Note, however, that you don’t necessarily have to call all the methods if you don’t want to — this is how abstract classes make partial abstraction possible (for example, you could call just move()).

class  TestBird  {
public  static  void  main(String[] args)  {
Animal myBird =  new Bird();
myBird.label();
myBird.move();
myBird.eat();
}
}
class  TestFish  {
public  static  void  main(String[] args)  {
Animal myFish =  new Fish();
myFish.label();
myFish.move();
myFish.eat();
}
}

As you can see below, the concrete method has been called from the Animal abstract class, while the two abstract methods have been called from Bird and Fish, respectively.

[Console output of TestBird]
Animal's data:
Moves by flying.
Eats birdfood.
[Console output of TestFish]
Animal's data:
Moves by swimming.
Eats seafood.

Interfaces

An interface is a 100% abstract class. It can only have static, final, and public fields and abstract methods. It’s frequently referred to as a blueprint of a class as well. Java interfaces allow you to implement multiple inheritances in your code, as a class can implement any number of interfaces. Classes can access an interface with the implements keyword.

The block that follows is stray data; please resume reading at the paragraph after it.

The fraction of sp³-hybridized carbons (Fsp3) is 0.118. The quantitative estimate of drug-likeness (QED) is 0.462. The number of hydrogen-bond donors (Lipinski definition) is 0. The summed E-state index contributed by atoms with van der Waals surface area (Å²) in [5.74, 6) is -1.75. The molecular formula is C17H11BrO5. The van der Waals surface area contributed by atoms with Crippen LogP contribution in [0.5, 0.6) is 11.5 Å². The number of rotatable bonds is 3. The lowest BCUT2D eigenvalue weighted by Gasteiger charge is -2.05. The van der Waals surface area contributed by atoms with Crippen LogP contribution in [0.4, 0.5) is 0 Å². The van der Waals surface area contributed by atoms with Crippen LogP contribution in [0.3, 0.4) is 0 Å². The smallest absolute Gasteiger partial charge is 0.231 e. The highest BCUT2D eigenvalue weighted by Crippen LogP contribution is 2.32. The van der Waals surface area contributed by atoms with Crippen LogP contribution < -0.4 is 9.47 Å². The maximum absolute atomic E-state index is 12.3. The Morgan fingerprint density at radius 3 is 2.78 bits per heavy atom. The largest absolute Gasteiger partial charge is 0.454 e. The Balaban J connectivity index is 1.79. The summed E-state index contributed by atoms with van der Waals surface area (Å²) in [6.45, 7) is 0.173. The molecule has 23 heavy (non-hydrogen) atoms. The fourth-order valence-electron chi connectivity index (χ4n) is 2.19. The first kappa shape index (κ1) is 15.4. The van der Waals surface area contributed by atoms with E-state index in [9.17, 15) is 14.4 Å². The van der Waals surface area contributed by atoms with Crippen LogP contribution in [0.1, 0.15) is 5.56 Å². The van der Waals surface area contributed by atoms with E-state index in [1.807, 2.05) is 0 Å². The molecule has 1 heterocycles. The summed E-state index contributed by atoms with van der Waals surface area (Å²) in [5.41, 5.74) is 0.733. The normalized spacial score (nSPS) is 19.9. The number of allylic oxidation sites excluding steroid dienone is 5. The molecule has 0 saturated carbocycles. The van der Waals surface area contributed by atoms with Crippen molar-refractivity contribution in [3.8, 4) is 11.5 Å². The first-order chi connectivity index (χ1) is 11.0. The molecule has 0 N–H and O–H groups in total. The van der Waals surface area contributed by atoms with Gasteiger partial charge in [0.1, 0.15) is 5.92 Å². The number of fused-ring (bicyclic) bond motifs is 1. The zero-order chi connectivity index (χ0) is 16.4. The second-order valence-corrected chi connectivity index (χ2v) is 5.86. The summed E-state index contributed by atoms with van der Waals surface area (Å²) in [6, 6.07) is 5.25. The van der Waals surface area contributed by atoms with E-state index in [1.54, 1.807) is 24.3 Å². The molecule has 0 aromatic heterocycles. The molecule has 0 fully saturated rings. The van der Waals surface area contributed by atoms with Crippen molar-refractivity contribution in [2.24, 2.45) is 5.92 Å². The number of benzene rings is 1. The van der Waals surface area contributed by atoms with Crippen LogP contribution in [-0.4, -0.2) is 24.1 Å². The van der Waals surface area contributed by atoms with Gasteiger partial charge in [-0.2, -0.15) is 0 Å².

In the example, we define two interfaces: Animal with two abstract methods (interface methods are abstract by default) and Bird with two static fields and an abstract method.

interface  Animal  {
public  void  eat();
public  void  sound();
}
interface  Bird  {
int numberOfLegs = 2;
String outerCovering =  "feather";